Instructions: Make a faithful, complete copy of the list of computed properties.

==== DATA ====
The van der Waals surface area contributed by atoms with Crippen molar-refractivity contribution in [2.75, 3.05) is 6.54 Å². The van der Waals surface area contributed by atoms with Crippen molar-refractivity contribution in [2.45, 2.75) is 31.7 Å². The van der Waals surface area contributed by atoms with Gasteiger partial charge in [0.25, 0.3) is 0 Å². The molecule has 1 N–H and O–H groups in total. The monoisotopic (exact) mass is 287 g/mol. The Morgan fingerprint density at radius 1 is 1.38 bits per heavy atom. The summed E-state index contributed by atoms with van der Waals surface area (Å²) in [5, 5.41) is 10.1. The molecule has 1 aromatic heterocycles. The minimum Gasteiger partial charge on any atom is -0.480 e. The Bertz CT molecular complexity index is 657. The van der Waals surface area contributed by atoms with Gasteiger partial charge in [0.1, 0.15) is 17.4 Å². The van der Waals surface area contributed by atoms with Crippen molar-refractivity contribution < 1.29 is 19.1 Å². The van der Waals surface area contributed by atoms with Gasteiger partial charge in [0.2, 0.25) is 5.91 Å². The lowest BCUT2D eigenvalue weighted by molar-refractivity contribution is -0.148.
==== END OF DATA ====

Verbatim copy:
The van der Waals surface area contributed by atoms with Crippen molar-refractivity contribution in [2.75, 3.05) is 6.54 Å². The van der Waals surface area contributed by atoms with Crippen molar-refractivity contribution in [2.45, 2.75) is 31.7 Å². The van der Waals surface area contributed by atoms with Gasteiger partial charge in [0.25, 0.3) is 0 Å². The molecule has 1 N–H and O–H groups in total. The monoisotopic (exact) mass is 287 g/mol. The Morgan fingerprint density at radius 1 is 1.38 bits per heavy atom. The summed E-state index contributed by atoms with van der Waals surface area (Å²) in [5, 5.41) is 10.1. The molecule has 1 aromatic heterocycles. The minimum Gasteiger partial charge on any atom is -0.480 e. The Bertz CT molecular complexity index is 657. The van der Waals surface area contributed by atoms with Gasteiger partial charge in [0.1, 0.15) is 17.4 Å². The van der Waals surface area contributed by atoms with Crippen molar-refractivity contribution < 1.29 is 19.1 Å². The van der Waals surface area contributed by atoms with Gasteiger partial charge in [0.2, 0.25) is 5.91 Å². The lowest BCUT2D eigenvalue weighted by molar-refractivity contribution is -0.148.